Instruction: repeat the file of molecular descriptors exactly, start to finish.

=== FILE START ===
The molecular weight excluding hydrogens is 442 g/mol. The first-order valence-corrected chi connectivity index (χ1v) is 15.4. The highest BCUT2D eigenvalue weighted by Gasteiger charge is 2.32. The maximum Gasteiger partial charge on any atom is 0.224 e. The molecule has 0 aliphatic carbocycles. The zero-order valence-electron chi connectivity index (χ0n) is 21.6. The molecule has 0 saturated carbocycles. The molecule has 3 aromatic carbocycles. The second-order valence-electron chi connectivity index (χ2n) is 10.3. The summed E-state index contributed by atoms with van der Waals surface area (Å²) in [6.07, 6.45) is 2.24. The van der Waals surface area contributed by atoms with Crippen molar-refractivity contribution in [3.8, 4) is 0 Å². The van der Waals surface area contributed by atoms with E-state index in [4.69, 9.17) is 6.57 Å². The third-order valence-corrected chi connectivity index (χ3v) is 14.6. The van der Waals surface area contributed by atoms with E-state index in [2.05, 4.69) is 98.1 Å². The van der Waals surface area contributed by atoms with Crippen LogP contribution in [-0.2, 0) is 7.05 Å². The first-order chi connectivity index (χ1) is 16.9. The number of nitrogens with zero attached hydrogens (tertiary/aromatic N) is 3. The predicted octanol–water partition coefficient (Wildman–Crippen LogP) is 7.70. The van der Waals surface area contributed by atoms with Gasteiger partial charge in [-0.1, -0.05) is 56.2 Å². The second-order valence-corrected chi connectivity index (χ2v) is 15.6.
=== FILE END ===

The molecular weight excluding hydrogens is 442 g/mol. The first-order valence-corrected chi connectivity index (χ1v) is 15.4. The highest BCUT2D eigenvalue weighted by Gasteiger charge is 2.32. The maximum Gasteiger partial charge on any atom is 0.224 e. The molecule has 0 aliphatic carbocycles. The zero-order valence-electron chi connectivity index (χ0n) is 21.6. The molecule has 0 saturated carbocycles. The molecule has 3 aromatic carbocycles. The second-order valence-electron chi connectivity index (χ2n) is 10.3. The summed E-state index contributed by atoms with van der Waals surface area (Å²) in [6.07, 6.45) is 2.24. The van der Waals surface area contributed by atoms with Crippen molar-refractivity contribution in [3.8, 4) is 0 Å². The van der Waals surface area contributed by atoms with E-state index in [4.69, 9.17) is 6.57 Å². The third-order valence-corrected chi connectivity index (χ3v) is 14.6. The van der Waals surface area contributed by atoms with E-state index in [2.05, 4.69) is 98.1 Å². The van der Waals surface area contributed by atoms with Crippen LogP contribution in [-0.2, 0) is 7.05 Å². The first-order chi connectivity index (χ1) is 16.9. The number of nitrogens with zero attached hydrogens (tertiary/aromatic N) is 3. The predicted octanol–water partition coefficient (Wildman–Crippen LogP) is 7.70. The van der Waals surface area contributed by atoms with Gasteiger partial charge in [-0.1, -0.05) is 56.2 Å². The second-order valence-corrected chi connectivity index (χ2v) is 15.6.